Tag Archives: Reading

Why ban books when we can just get kids to hate reading?

Please note that I wrote this a couple of years ago. While I still feel like common core standards are creating these issues, I am in a more moderate place than when this post was first written. Of course, I have left the public school system behind for now and currently teach in a charter school. There is still some definite fuel for thought here so I decided to share this post even though I have mellowed a bit in the interim.

man-hands-men-book.jpgI don’t know how many of you know much about common core standards and the dangerous implications for the future of education that they hold, but if you haven’t done any research into this topic, I would recommend looking through the common core standards for yourself and when you see that teachers are being pushed in the younger grades to use at least 30% informational text, 50% informational text in the middle grades and 70% in the upper grades, you will quickly see why this plan is going to lead to a generation of kids that absolutely hate to read.

man-hands-reading-boy.jpgFirst though, what is informational text? Informational text is text that fails to follow a narrative form and provides information. We are talking word mapping, tables on contents, diagrams, indexes, glossaries and other forms of reading designed to give out information in a non-narrative form. The rest of their reading should be in the classic drama, fiction and poetry. Does anyone else see the huge problem here? First of all, whoever designed this decided that no one needed to learn information in a narrative way. That kids should only be able to learn new ideas when they are presented in a non-narrative form. Right now, that means that instead of kids getting new ideas and information from the text and pulling it out of the context, they are being trained to only identify valid information when it comes in a non-narrative form. This means that kids are being trained to treat every ounce of regular reading as FICTION. While teachers don’t see this conclusion yet, they are going to make this unintentional connection for the students who in turn are only going to believe something that is written in a manual. This means that things like biographies, historical narrative documents (like informative essays and persuasive papers), the Constitution and even the Bible will become unimportant to these kids who are being trained that information only comes from these non-narrative sources. They are teaching kids that there is a whole huge section of reading material that isn’t valid at all. In fact, it is so invalid that they will never study it formally in school with these new standards outside of possibly reading a textbook which will contain more and more informational text instead of traditional narrative.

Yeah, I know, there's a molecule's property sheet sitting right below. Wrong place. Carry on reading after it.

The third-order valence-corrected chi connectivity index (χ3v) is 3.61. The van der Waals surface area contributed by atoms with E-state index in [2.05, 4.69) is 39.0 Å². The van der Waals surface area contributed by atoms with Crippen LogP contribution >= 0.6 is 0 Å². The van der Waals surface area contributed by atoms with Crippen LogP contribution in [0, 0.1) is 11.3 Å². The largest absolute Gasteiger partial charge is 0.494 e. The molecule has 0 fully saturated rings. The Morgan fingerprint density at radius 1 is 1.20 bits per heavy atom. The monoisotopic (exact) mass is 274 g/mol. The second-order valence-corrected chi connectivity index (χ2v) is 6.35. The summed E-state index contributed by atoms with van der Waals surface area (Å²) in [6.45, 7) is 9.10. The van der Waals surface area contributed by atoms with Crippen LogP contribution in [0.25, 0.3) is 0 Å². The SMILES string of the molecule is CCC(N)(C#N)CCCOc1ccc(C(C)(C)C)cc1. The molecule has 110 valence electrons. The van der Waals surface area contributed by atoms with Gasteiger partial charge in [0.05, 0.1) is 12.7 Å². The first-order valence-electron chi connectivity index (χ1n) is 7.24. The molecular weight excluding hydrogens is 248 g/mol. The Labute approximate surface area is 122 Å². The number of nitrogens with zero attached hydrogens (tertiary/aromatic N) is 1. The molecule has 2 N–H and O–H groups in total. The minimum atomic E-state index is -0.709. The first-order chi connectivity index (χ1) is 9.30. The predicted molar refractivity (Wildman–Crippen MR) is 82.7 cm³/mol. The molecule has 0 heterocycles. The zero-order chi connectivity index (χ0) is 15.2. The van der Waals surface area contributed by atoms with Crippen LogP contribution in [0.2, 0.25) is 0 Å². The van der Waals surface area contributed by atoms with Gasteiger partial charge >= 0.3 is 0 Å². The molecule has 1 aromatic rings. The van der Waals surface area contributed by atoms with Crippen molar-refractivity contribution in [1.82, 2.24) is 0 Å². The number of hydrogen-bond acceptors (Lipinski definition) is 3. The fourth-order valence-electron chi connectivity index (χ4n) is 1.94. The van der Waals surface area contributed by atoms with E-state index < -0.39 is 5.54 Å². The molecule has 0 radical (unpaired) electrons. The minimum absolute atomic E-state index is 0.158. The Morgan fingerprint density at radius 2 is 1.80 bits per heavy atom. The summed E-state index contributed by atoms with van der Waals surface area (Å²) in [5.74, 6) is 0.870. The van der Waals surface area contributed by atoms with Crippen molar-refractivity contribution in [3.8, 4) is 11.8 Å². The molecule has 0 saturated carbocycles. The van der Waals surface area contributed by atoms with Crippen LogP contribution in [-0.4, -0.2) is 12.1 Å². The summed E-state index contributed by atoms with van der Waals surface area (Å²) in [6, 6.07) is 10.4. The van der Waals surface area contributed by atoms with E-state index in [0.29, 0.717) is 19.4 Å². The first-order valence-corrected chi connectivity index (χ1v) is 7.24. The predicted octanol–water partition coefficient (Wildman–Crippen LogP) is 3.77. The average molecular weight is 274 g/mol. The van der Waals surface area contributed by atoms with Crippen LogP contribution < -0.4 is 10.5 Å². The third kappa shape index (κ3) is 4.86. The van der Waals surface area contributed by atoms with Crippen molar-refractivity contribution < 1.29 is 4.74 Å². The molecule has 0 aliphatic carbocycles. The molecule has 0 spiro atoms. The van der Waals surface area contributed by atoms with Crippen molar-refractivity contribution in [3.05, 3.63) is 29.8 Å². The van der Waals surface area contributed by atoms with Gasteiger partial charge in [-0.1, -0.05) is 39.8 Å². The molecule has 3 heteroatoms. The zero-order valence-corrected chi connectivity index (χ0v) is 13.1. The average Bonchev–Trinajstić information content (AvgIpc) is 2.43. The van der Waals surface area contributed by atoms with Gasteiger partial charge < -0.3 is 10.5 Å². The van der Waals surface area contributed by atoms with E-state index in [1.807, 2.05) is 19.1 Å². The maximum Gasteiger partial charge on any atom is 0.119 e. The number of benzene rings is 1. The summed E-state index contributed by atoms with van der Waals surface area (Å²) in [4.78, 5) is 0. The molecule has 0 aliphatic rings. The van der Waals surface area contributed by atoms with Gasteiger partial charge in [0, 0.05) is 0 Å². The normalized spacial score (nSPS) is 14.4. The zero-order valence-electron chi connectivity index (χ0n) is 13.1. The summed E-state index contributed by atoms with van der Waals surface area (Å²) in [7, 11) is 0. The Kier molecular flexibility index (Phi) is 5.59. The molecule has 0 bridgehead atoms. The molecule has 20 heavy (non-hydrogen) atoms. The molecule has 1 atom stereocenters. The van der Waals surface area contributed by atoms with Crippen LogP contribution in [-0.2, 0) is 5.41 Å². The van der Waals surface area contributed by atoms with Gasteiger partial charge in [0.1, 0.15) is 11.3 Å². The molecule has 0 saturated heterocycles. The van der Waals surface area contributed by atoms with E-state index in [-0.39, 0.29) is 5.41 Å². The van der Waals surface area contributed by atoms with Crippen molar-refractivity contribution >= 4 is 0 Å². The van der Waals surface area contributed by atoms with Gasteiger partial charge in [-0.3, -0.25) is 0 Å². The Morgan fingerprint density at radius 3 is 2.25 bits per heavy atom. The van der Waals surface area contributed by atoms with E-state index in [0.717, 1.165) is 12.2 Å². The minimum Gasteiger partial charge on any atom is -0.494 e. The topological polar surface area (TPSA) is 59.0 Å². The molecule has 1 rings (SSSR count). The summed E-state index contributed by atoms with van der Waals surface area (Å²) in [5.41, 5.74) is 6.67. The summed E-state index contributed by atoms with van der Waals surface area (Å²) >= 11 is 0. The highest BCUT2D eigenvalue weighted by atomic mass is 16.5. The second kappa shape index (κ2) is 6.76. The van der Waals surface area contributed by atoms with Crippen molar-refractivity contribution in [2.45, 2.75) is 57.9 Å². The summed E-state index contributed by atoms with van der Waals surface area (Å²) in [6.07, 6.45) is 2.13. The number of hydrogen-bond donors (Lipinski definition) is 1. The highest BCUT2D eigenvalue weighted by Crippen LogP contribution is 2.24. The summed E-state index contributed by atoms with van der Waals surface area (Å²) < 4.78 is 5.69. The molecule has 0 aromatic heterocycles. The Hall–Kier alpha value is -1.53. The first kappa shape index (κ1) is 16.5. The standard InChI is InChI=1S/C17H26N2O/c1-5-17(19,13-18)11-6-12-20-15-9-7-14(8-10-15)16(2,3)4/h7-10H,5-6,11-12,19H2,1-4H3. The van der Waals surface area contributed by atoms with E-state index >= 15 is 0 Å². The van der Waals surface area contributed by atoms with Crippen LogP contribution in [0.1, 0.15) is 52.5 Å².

Fiction is also being damaged by common core. Fiction is supposed to be 70% in the younger grades (in reality they are pushing 50%), 50% in the middle grades and only 30% in the upper grades. Then the fictional text that students will be reading will be focused on only teaching age-appropriate classics. I don’t know about most of you, but I learned to love to read through picking up fictional stories that interested me. I eventually graduated to the classics but only once me reading level was high enough to support it, which came earlier than most of my peers, but I still didn’t venture into classic literature until I was ready for the complexity held within it’s pages. However, instead of gradually increasing the reading level, common core puts a focus on almost all classic fiction.